RMS Samaria,narrow miss

Discussion in 'The War at Sea' started by bugleboy2323, Dec 23, 2012.

  1. bugleboy2323

    bugleboy2323 Senior Member

    CLOSE CALL. On December17, 1939, five ocean liners carrying 7,450 men of the First Canadian Division, arrived at Liverpool. Unknown to them, they had narrowly escaped what could have been a major sea disaster. The passenger liner Samaria, showing no lights, had passed right through the convoy unaware of the convoy's position. It struck the wireless masts of the escorting carrier HMS Furious on her port side, struck a glancing blow on the port side of the next ship astern, the liner Aquitania, then passed close down the starboard side of the third and fourth ships sailing in line ahead.. If the Samaria had collided head on with the Furious, the ships following would have all crashed into her. During the last three years of war, the Cunard liners Queen Mary and Queen Elizabeth carried a total of 1,243,538 American and Canadian soldiers across the Atlantic.
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  2. bugleboy2323

    bugleboy2323 Senior Member

    Im hoping that any of our Canadian members, can shed some light on this event..?
  3. Orwell1984

    Orwell1984 Senior Member

    Here's some more information.
    From HMS Repulse, British battlecruiser, WW2
    17th – At 0300 hours in position 55-30N, 6-54W in fog, the liner RMS SAMARIA 19597grt, en route from Liverpool to New York sailed through the convoy and was in collision with the troopship AQUITANIA 45647grt. The AQUITANIA swept along the starboard side of the SAMARIA crumpling her bridge wing, toppling an anti-aircraft gun from atop the bridge, which lodged against the upper deckhouse, jamming the door and trapping the captain inside and destroying half of the SAMARIA’s out-swung lifeboats. No sooner had the AQUITANIA passed than the FURIOUS proceeded to wreak similar damage on the SAMARIA’s port side and carrying away several of FURIOUS’s antenna.

    From HyperWar: War at Sea 1939-1945, I: The Defensive [Chapter 5]
    On the 12th of December Admiral Forbes sailed twelve of his destroyers to meet and bring in the first Canadian troop convoy. It consisted of five large liners, carrying 7,450 men of the First Canadian Division. That same morning Coastal Command aircraft, and also the submarine Salmon, sighted enemy surface forces in the central North Sea, steering west. We shall return to the adventures of this German squadron, which was actually on a minelaying sortie, in the next chapter. To Admiral Forbes the sighting reports presented a possible threat to the approaching Canadian troop convoy since, if the enemy ships were trying to break out into the Atlantic, they could reach the Fair Isle Channels late on the 13th. Accordingly he sailed from the Clyde with the Warspite, Hood and Barham screened by six destroyers. The enemy's intentions had, however, nothing to do with the convoy which, escorted by the Repulse, Resolution and Furious and covered by the heavy ships of the Home Fleet, arrived safely in the Clyde on the appointed day. The only untoward incident was a collision between the outward-bound liner Samaria and the Aquitania, one of the troop convoy, and also the Furious. It was fortunate that none of these three valuable ships received more than superficial damage. Enquiry revealed that the collision had been caused by the Samaria being given a route close to the inward-bound convoy's track. This happened because the routing authority in Liverpool had not been informed of the troop convoy's movements. Excessive security precautions are liable to produce unforeseen and unfortunate consequences.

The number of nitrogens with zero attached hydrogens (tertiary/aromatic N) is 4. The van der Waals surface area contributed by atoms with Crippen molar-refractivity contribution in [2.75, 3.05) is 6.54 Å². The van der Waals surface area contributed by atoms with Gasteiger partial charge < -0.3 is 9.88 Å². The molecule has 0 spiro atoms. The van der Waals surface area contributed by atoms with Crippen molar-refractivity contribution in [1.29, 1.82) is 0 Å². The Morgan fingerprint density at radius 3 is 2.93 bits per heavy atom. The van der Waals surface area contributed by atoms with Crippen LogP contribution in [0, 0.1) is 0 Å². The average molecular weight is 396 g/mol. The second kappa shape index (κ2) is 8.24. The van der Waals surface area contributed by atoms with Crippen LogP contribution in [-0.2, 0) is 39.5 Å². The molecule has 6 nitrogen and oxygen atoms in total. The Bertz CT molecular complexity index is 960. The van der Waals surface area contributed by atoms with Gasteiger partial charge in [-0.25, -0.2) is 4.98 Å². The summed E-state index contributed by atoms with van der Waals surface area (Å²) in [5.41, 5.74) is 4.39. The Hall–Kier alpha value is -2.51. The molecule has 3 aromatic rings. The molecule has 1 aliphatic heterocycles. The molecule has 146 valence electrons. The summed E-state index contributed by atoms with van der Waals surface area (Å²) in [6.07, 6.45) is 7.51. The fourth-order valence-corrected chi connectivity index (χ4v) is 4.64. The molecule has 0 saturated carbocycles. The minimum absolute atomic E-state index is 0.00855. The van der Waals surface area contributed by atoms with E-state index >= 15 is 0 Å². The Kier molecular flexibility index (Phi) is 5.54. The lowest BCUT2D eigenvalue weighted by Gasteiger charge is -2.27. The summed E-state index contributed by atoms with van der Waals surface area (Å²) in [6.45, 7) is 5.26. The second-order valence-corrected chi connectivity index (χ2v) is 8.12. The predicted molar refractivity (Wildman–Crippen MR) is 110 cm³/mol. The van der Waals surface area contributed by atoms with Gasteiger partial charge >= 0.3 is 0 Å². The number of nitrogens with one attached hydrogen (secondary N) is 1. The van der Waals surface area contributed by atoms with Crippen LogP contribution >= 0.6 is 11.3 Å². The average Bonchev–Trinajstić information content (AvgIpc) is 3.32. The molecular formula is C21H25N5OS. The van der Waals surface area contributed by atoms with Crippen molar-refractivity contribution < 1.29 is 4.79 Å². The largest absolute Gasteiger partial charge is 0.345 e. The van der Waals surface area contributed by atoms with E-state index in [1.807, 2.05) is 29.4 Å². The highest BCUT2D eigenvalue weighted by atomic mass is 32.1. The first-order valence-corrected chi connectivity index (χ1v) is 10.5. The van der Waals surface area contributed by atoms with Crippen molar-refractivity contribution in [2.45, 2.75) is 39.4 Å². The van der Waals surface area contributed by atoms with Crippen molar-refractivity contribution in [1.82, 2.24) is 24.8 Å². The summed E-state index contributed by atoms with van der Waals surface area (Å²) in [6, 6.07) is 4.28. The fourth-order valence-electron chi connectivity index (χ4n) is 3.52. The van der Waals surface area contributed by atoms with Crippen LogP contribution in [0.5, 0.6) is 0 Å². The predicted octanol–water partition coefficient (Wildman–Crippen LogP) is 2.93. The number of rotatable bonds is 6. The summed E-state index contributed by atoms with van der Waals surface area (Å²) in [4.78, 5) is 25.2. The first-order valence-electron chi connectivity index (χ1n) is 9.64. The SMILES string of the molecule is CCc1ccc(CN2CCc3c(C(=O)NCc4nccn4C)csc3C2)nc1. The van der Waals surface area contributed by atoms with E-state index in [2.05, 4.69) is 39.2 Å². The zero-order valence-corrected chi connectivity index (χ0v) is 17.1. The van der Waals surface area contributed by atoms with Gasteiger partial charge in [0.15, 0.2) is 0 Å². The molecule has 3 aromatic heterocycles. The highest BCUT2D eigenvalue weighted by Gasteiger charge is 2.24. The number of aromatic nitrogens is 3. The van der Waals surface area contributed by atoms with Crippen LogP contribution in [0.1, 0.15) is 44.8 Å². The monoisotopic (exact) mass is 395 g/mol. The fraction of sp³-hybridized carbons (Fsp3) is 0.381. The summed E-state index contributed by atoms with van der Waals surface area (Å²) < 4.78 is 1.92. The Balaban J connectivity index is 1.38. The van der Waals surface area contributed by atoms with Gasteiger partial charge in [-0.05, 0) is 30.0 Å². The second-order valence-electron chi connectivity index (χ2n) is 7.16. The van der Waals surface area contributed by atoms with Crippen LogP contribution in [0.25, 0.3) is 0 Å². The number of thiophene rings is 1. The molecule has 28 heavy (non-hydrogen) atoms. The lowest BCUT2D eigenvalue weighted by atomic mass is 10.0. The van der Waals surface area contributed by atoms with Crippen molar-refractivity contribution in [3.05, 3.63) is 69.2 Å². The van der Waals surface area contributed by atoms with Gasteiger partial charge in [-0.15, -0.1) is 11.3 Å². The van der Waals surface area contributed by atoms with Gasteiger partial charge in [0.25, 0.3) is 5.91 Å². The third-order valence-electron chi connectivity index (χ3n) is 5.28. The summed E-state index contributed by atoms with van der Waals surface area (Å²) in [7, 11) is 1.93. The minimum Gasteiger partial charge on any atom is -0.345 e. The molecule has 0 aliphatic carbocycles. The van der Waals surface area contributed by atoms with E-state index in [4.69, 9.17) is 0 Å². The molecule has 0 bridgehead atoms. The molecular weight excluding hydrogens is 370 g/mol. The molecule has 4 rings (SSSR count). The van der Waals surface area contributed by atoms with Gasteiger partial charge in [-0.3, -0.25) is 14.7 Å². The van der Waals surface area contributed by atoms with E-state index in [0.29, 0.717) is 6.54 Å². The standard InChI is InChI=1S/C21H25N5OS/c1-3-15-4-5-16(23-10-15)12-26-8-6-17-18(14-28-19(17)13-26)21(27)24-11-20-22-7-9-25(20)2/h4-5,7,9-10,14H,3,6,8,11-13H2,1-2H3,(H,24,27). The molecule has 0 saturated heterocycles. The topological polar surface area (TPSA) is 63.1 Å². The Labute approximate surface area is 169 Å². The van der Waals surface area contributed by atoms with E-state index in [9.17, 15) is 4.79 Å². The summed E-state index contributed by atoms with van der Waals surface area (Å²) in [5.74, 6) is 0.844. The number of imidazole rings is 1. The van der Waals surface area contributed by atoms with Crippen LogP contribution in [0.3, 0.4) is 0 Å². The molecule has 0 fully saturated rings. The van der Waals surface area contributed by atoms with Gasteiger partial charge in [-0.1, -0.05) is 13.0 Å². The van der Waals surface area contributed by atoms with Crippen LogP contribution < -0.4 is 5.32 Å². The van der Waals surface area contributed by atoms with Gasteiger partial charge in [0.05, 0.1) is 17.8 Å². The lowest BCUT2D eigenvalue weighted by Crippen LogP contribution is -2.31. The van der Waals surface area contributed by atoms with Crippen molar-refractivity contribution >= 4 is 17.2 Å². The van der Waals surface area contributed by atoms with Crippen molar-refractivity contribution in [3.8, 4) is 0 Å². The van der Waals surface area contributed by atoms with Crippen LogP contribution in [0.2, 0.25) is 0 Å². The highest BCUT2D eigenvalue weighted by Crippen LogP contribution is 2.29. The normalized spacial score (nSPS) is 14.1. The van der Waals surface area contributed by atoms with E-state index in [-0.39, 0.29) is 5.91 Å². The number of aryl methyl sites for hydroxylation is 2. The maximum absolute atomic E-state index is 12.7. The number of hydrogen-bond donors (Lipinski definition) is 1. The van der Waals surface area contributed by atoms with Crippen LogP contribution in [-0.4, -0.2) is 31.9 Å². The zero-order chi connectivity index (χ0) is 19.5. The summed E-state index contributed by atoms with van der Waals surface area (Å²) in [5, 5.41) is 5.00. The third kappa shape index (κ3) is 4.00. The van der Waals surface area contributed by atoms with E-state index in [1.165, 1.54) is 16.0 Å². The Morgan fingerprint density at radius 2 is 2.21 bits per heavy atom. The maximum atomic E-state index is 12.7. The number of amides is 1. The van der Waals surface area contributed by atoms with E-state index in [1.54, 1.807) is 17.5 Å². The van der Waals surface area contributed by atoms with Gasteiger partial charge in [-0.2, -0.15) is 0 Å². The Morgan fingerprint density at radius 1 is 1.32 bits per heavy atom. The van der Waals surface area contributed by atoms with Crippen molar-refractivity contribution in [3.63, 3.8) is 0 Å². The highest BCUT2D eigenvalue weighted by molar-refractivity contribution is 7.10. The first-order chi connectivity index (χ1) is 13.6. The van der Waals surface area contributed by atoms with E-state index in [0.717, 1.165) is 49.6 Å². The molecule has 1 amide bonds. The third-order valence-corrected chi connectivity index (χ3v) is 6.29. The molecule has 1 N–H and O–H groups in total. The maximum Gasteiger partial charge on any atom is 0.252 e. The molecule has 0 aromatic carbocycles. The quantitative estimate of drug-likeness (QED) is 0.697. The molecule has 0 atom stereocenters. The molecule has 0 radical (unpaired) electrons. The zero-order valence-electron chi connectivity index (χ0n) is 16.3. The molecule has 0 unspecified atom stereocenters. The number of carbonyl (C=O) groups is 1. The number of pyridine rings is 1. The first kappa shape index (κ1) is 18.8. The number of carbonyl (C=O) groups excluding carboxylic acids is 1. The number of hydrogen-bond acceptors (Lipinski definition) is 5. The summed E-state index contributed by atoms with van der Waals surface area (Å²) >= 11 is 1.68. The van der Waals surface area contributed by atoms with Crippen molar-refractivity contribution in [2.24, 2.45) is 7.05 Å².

Seems like fog and miscommunication played a factor in the collision, which as noted could have been much worse.

    Picture of the RMS Samaria
    on December 16, 1939 she sailed from Liverpool for New York but was forced to return to port after a collision with an escorting warship.
    As noted above the Samaria collided with more than one ship this time!

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  4. bugleboy2323

    bugleboy2323 Senior Member

    thanks Mark for the input,glad there was no loss of life.
  5. Boheme4ever

    Boheme4ever Junior Member

    Hello all, I stumbled upon this forum when looking for info on the RMS Samaria. My father was in the 4th Canadian Armoured Division, arrived in England in 1942 and trained for the D-Day landings in '44. I have scanned his war photos and will be uploading them to a blog as a memorial to his service. However, the photo below was among some of his papers and not in his wartime photo album.

    The back of the photo merely says: "Taken on the boat coming over in June." My father served in Northern Europe after D-Day. My uncle, whom I never met, was killed in action in Italy in 1944. The photo is of neither one, maybe one of them took the photo, but I cannot figure out where RMS Samaria was "coming over in June". Coming over to England? Coming over to Canada (or New York) after demobilization?


    Any light that can be shed on this is appreciated! (I hope the photo shows up, this is my first post here.)
  6. Our bill

    Our bill Well-Known Member

    What an interesting story Elsie
  7. Ross Hudson

    Ross Hudson Member

    Interesting to read this. My grandad was on the Samaria in 1942. I just took this picture of an old photograph he took on it.



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